The anticipation.  You know that feeling you get the night before the fishing opener, deer hunting opener, duck opener, your drivers test, or whatever it may be?--Thats how I feel before every trip.  It drives me crazy, even though I may have multiple patterns nailed to the wall, been on the water every day for weeks,  and the fish are coming in easy, there is still the anticipation of what may actually happen.  Enough said.  Another reason?--yep.

The Challenge.  Just like in any sport (actually I think fishing has more invisible factors)  there are uncontrollable/invisible  factors that create a challenging environment.  The challenge of the game.  The challenge of not knowing and trying to figure out a non-human opponent.  The challenge of trying to figure out the under water the angler cannot see.  The challenge of beating  the clock.  The challenge (when guiding) of helping others succeed.  The challenges are endless.  Especially in walleye fishing where everything is usally a non-visual  event, --deep water fishing type of stuff.   Thats where the electronics come in.  Sorry bass anglers, but most of your factors are visible in my opinion making it much easiers  MOST of the time.  Exception--suspended bass, deep weed edge bass, island hoppers, and even "pit" bass, oh yeh--reef bass.  Alright I guess there are more non-visuals than I forst thought--forget that.  Really, fishing is like a chess match, brain power, ambition, and a time clock.  The challenge also comes when simply picking a playing field (lake/river), the right equipment (rods/bait/etc) , the game plan  (options and plan of attack), adjusting what you really need/want to do to fit the others abilities in the boat--and still catch fish, wow--it's endless.  Simply, I like all of the challanges involved.  Reason number three.

The reward(s).  Thats the obvious factor in my boat (no pun intended).  The big fish, the numbers, the feel of the fight, the smile and thrill seeing others catch their big fish or first fish.  The thrill of the reward is the same for me as it was when I was 4 yrs old.  Even after all of that I still need more!  I am thinking on naming the boat "reel addiction" , --although I believe that belongs to a boat out of Baileys Harbor, WI.  Maybe I will simply call it "My 3 reasons", So have fun, good luck fishing, and feel free to post any info and hot fishing tips on my Minnesota Fishing Guide Service Facebook page, I would supply a direct  link, (a basic facebook search works) but Im not that good on these things, If this was a Lorance or Hummingbird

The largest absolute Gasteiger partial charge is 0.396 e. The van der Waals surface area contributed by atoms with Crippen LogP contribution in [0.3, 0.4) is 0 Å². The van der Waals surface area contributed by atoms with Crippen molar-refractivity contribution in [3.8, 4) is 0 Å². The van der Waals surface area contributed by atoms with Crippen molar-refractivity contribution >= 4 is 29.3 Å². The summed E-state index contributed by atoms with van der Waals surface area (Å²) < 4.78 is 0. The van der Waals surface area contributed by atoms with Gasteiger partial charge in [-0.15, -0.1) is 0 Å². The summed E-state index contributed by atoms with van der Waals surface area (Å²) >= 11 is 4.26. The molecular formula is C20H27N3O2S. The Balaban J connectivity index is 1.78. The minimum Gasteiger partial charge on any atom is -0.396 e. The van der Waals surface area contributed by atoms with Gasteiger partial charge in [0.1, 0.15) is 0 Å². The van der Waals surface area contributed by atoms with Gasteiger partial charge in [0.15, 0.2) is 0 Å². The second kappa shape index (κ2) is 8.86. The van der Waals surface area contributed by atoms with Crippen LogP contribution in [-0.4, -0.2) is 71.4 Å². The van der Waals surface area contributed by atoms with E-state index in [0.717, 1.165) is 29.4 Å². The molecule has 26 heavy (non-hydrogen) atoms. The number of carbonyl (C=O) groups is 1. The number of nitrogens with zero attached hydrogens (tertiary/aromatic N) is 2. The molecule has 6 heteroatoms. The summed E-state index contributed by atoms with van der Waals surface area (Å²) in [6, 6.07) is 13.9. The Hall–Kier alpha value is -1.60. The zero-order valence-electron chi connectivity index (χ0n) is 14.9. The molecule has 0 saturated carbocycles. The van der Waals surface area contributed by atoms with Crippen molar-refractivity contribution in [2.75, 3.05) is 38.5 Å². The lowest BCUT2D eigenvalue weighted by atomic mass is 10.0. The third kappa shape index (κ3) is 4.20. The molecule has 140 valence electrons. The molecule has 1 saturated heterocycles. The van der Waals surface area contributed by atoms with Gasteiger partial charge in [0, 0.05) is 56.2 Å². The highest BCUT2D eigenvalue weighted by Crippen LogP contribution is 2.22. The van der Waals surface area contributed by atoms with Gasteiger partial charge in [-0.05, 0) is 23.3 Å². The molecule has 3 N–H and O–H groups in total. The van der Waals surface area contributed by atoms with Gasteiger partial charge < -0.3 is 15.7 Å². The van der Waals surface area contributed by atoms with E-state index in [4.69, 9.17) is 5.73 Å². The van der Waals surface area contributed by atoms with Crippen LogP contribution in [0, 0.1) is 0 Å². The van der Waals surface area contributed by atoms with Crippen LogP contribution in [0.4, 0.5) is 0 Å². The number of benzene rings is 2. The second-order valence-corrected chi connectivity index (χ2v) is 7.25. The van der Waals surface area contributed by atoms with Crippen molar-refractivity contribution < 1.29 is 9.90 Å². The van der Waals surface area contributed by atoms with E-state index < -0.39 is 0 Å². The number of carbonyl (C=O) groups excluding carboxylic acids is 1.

"lap top"  I could..LOL, Capt. Josh

Don't miss the boat, book you favorite fishing guide now!

Posted by: Josh Hagenmeister under Fishing, Fishing, Fishing Techniques Updated: March 27, 2010 - 11:02 AM

It happened again this week, I had to turn down another  fishing trip because I was already booked the first week in August.  How does an angler avoid that situation?  What's the best way to plan a guided fishing trip?  There are alot of factors, but the number one factor is to plan early so you dont miss the boat!

Calling to book a fishing trip with a fishing guide should be done as soon as you have decided that you are going to need a guide or want to try one. Never take for granted that the guide will be available.  A good guide will be booked months and in some cases a year in advance for certain weeks during the summer.  As a rule of thumb, June July, August and September always get booked first.  And of those months,-- believe it or not, Saturday can be the slowest day of the week due to resorts using that day as "turn-over" day.  I would say the most requested days for fishing trips are are actually week days because of the lodging schedules most resorts carry.  If I had to narrow it down further, monday  and tuesday are highly requested days because anglers want to learn some "tips" they can use the rest of the week on their own time--it's a smart move if your new to a lake or resort!   So my advice is if you want to fish on a tuesday, call ahead sooner than you think!   How soon is soon?

I always recommend 2-3 months in advance --especially if your window of fishing time is narrow.  A good example is you are sent on a  business trip somewhere and you have the afternoon off and you think you might want to go fishing for a half day.   Another reason is that you are having a family reunion at a resort and you want to hire the boat for the entire day so everyone can get for a little bit.  On the other hand, if you have a larger window of opportunity (a week long family vacation at a resort) its probably a little less crucial.  But again, if you want to hire a guide to get you on fish the first day of your stay--so you can have a good week of fishing in your own boat,  then I would say call 2-3 months in advance.  I knew last November I was going to Key West on a trip in Early March, so the minute I booked the flight, the next most important thing I did was book a chartered fishing trip.   Loding was last on my list, LOL.